Growing up, I spent a lot of time on a farm with my Grandpa and Grandma – two wonderfully sweet people. Grandpa was always outside: taking care of animals, hunting moles, working in the pastures and the garden in the springtime, where he grew green beans, potatoes, rhubarb and lettuce, as well as fodder beets to feed to the cattle in winter. Grandma took care of the household, the flower garden and the cooking.
She prepared all of the warm meals in the kitchen in the building behind the house. It had petroleum stoves and two gas burners. In the morning she would put the green beans on the petroleum stove and by dinner time they had been cooked to mush. They used to keep the cows in the same building in the winter until I was seven years old, so whenever I would go visit Grandma in the kitchen, I had to watch out for Grandpa’s eight cows. Later they built a separate barn for the cattle, with stalls lined up neatly in a row like in the old building and a drinking trough to the left of every cow.
Modern barns with concrete slots in the floor to drain manure and urine didn’t exist back then. So when the cows were inside, Grandpa had to clean out the stalls every morning and evening. When the cattle left the back house in the spring, it was time for the big spring cleaning. The cattle stalls were scrubbed and whitewashed and we laid planks around the stalls. The newly clean rear house served as our dining room in the summer, but in the winter we would eat in the living room next to the warm gas heater.
I was often present when one of the cows started calving. As a little girl, I was only allowed to watch, as pulling the calf out during a difficult birth is hard work. Once the calf was born, I was allowed to help bottle-feed it. The calves were kept in the same stall with their mothers, but they weren’t allowed to drink from their mothers. There wasn’t enough room for that, and it would also tame the calves faster so that they would be easier to milk in the future. I always felt a bit sorry for them when they had to start drinking milk from a bucket just a few days after being born.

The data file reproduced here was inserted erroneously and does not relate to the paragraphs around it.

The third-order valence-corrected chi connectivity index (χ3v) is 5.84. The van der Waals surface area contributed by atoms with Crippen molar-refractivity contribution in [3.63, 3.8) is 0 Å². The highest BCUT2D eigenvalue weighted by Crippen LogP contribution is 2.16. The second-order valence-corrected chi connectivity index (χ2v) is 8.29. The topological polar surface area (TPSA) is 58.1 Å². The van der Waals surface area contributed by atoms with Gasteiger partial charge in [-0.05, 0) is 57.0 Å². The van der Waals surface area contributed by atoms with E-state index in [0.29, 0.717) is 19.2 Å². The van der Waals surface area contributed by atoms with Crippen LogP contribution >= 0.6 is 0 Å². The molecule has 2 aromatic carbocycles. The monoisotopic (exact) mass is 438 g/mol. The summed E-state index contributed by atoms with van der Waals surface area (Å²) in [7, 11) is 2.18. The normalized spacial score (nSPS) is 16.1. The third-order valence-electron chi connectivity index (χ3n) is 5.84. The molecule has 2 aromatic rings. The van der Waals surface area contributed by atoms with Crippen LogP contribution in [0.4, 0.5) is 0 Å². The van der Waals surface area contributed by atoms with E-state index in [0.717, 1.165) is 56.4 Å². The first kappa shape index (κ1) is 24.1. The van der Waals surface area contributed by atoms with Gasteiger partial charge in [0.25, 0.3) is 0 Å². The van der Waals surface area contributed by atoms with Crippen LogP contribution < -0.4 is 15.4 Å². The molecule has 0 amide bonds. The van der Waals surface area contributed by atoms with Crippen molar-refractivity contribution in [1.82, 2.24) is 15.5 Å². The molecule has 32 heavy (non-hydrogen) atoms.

Grandpa would also take me along when he did other work on the farm. In the summer, when he would harvest the hay with the tractor, I would walk out in front in order to chase away young hares. As the noisy tractor approached, they would often stay completely still from the shock. I would shoo them off or carry them to the drainage ditch, where there was always a narrow strip of unmowed grass. Or I would walk around the farmyard with a Barnevelder hen cradled in my arms. The big chickens were free to roam the farmyard and could become very tame. Grandpa had filed off the pointy tips of their beaks, so they couldn’t hurt me when I fed them by hand. Another fun pastime was to ride around on the backs of one of the three pigs. They had their own shed with a pool of mud and a nearby meadow.
If my Grandpa was still alive today, he would be considered an organic hobby farmer, because where else can you see pigs walking free in a meadow? He even made room for the nest of mice that lived in the corner of the hayloft. He didn’t mind when I fed them bread or chicken feed, but he did store the chicken feed in an iron barrel with a wooden lid, out of reach of the rodents. Back then, I was constantly in contact with animals. I must have bottle-fed and cared for countless piglets, calves, lost hares, birds that had fallen from their nests and wild ducks.
When I went to bed, I had to take all of my stuffed animals with me: sixteen in all, including a crocodile that was almost a meter long. It took me ten minutes to put them to bed properly, with barely enough room left over in the middle for me to sleep. Then I would call on Grandma or Grandpa to come tuck me in. With my animals around me, I was safe from the old farm’s monsters that made strange noises all night, the creatures that scampered through the attic and the shadows that fell across my bedroom window.
I woke up with animals on my mind and I went to sleep with animals on my mind. Even when Grandpa and I would take a trip, it would usually involve animals. We would always go to ’s-Hertogenbosch whenever there was a livestock market. Those were great experiences for me as a little girl. Grandpa never bought any cattle; he just enjoyed talking to the other farmers and admiring the livestock.
The livestock market in ‘s-Hertogenbosch is long gone now. The main building is now part of the Brabanthallen – the same Brabanthallen where I first exhibited my cow paintings at the Art and Antiques Fair in 2009. More than a quarter century since the last time that I had visited it with my Grandpa, I was back in the Brabanthallen admiring cattle, but now they were my cattle. I am certain that Grandpa would have been very proud of me.